The Sunshine Blogger Award – Twice the Sunshine!

Hello, readers! While I was taking a long, unexpected break from blogging something wonderful happened! Upon my return I was pleasantly surprised to discover nomination messages from these lovely folks – Paul of Silver Screen Classics and Leah of Cary Grant Won’t Eat You. This post marks the third Sunshine Blogger Award for The Classic Movie Muse, and I am deeply humbled by this honor!

Thank you, Paul and Leah, for your thoughtfulness in nominating me for this award! If you have not checked out their blogs, please be sure to do so. You will be glad you did!

Because Paul and Leah have very different lists of questions for me, I chose the questions that I liked best from each list to keep this brief as possible.

I don’t pretend that my post is even remotely on time, but I do believe in the saying “better late than never.” So without further ado, here we go…

  1. List the award’s official rules
  2. Display the award’s official logo somewhere on your blog
  3. Thank the person who nominated you
  4. Provide a link to your nominator’s blog
  5. Answer your nominator’s questions
  6. Nominate up to 11 bloggers
  7. Ask your nominees 11 questions
  8. Notify your nominees by commenting on at least one of their blog posts

Here are the questions from my nominators, Paul and Leah.

  1. Which party you’ve seen on film would you want to join?

The party in Houseboat (1958) looks like a lot of fun! A summer party dancing under the stars with Cary Grant and a boat ride afterwards. Look at that setting…positively dreamy! While I’m at it, I’ll take the dress too…

2. Which classic film director do you prefer and what is your favorite of their films?

I think I’ve mentioned my fondness for Hitchcock before, so today I’ll shine the spotlight on George Stevens. A Place in the Sun (1951) is my favorite of his.

3. Which film’s writing blows you away?

Recently I revisited The Ghost and Mrs. Muir (1947) and once again was transported by it, but the screenplay particularly stood out to me. The whole movie is like a beautiful poem and I feel the screenplay by Philip Dunne has a great deal to do with that.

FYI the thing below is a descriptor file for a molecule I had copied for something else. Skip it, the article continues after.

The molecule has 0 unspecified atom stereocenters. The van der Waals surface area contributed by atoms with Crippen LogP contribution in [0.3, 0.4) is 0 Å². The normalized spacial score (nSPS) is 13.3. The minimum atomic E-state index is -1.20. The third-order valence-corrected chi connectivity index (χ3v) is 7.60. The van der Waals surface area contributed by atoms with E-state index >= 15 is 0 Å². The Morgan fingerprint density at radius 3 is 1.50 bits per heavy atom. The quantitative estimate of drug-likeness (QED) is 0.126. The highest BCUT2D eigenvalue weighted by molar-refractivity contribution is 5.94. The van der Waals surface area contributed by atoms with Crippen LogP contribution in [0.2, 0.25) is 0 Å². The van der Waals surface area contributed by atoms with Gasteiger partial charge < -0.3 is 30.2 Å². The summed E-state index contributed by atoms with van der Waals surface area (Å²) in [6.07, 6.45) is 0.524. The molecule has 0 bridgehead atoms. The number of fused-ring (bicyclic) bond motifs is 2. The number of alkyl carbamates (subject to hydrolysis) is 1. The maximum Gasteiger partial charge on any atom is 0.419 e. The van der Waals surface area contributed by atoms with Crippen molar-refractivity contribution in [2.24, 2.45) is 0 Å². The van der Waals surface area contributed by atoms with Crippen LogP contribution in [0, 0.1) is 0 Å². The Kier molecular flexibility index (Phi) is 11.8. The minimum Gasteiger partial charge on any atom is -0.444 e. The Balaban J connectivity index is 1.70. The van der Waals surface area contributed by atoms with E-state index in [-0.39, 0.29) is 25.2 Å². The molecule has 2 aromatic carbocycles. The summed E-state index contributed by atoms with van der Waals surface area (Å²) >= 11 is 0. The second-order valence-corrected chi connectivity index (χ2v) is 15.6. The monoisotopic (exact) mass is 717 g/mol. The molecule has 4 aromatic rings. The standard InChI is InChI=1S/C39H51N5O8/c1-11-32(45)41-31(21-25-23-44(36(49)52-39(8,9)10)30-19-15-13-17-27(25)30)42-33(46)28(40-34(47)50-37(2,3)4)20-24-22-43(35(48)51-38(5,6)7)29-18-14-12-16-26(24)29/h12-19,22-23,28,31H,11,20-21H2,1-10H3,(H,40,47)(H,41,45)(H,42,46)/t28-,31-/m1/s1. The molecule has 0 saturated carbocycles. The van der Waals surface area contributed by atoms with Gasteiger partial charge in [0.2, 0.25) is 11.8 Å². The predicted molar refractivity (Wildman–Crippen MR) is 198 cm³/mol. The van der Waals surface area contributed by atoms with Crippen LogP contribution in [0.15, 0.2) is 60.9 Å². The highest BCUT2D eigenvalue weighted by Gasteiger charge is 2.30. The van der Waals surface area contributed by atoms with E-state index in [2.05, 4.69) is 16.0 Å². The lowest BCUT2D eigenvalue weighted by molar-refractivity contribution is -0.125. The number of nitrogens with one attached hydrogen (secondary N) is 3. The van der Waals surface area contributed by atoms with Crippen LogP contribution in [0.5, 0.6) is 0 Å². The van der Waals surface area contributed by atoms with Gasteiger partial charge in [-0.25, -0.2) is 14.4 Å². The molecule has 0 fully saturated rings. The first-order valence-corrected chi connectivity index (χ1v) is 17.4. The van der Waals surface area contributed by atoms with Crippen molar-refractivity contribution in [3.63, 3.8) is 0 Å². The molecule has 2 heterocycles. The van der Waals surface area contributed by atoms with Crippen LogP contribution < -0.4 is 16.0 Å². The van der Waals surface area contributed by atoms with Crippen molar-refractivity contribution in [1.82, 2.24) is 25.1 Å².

4. What film do you love, but dislike the ending?

I agree with the popular opinion that the ending of Gilda (1946) was sewed up too quickly and neatly. The movie needed a lot more to end in a way that satisfied the needs of the story, but hey, a flawed Gilda is better than none. I’ll take it!

5. What film trope do you never tire of seeing?

I never tire of love at first sight.

6. Whose onscreen wardrobe do you covet and would like to claim for your own?

The question should be whose onscreen wardrobe do I not covet! I love the fashion in classic movies and have answered this question on some other posts (click here and here to see those) but I will gladly take another wardrobe when given the chance. This time I will go for Hedy Lamarr’s sparkly gown in Lady of the Tropics (1939) designed by the fabulous Adrian.

7. Who is your favorite movie sidekick?

I’m not sure if he would count as a sidekick, but since Ollie usually appoints himself as the leader, I’m going with Stan Laurel. When he laughs or cries, I’m a goner! Comic gold.

8. What actor (past/present) does the best job throwing a (funny or serious) tantrum onscreen?

Judy Garland when she gets her revenge in The Pirate (1948). Oh, and she gives Gene Kelly a good whipping with a sword too! It’s pretty great.

9. Which of your go-to films is one others don’t appreciate?

While not regarded as one of Hitchcock’s best, Stage Fright (1950), is a cozy British mystery that I have always enjoyed. Led by Jane Wyman, it comes with a handful of beloved character actors such as Alistair Sim and Sybil Thorndike, and the added glamor of Marlene Dietrich to keep things lively. Richard Todd and Michael Wilding round out the cast.

10. What’s the funniest scene on film?

Hmm there are so many…I think I’ll go with the “vessel from the pessel” from The Court Jester (1955) this time.

11. What’s your favorite (or one of your favorite) one liners/small bits of dialogue?

A befuddled Cary Grant in Bringing Up Baby (1938).

The Nominees

I Found It At the Movies

Classic For a Reason